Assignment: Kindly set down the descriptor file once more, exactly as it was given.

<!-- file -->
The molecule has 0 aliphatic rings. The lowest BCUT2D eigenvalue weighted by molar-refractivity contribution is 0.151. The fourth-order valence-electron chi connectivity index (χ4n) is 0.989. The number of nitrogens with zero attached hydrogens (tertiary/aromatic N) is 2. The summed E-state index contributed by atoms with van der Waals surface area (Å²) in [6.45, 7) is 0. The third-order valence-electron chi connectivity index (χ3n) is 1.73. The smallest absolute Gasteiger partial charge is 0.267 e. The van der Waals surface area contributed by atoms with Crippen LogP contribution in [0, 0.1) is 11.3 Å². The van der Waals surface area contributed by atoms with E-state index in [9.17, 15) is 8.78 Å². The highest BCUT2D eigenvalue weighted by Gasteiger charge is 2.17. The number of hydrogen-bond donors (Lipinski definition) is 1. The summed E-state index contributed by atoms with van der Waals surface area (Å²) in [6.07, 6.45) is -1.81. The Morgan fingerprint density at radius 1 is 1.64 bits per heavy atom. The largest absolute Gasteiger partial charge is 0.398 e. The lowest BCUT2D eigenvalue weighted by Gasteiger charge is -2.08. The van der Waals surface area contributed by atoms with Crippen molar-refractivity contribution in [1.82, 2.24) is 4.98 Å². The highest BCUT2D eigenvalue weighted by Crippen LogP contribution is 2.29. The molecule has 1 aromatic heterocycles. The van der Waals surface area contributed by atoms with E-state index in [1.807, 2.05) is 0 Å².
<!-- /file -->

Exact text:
The molecule has 0 aliphatic rings. The lowest BCUT2D eigenvalue weighted by molar-refractivity contribution is 0.151. The fourth-order valence-electron chi connectivity index (χ4n) is 0.989. The number of nitrogens with zero attached hydrogens (tertiary/aromatic N) is 2. The summed E-state index contributed by atoms with van der Waals surface area (Å²) in [6.45, 7) is 0. The third-order valence-electron chi connectivity index (χ3n) is 1.73. The smallest absolute Gasteiger partial charge is 0.267 e. The van der Waals surface area contributed by atoms with Crippen LogP contribution in [0, 0.1) is 11.3 Å². The van der Waals surface area contributed by atoms with E-state index in [9.17, 15) is 8.78 Å². The highest BCUT2D eigenvalue weighted by Gasteiger charge is 2.17. The number of hydrogen-bond donors (Lipinski definition) is 1. The summed E-state index contributed by atoms with van der Waals surface area (Å²) in [6.07, 6.45) is -1.81. The Morgan fingerprint density at radius 1 is 1.64 bits per heavy atom. The largest absolute Gasteiger partial charge is 0.398 e. The lowest BCUT2D eigenvalue weighted by Gasteiger charge is -2.08. The van der Waals surface area contributed by atoms with Crippen molar-refractivity contribution in [1.82, 2.24) is 4.98 Å². The highest BCUT2D eigenvalue weighted by Crippen LogP contribution is 2.29. The molecule has 1 aromatic heterocycles. The van der Waals surface area contributed by atoms with E-state index in [1.807, 2.05) is 0 Å².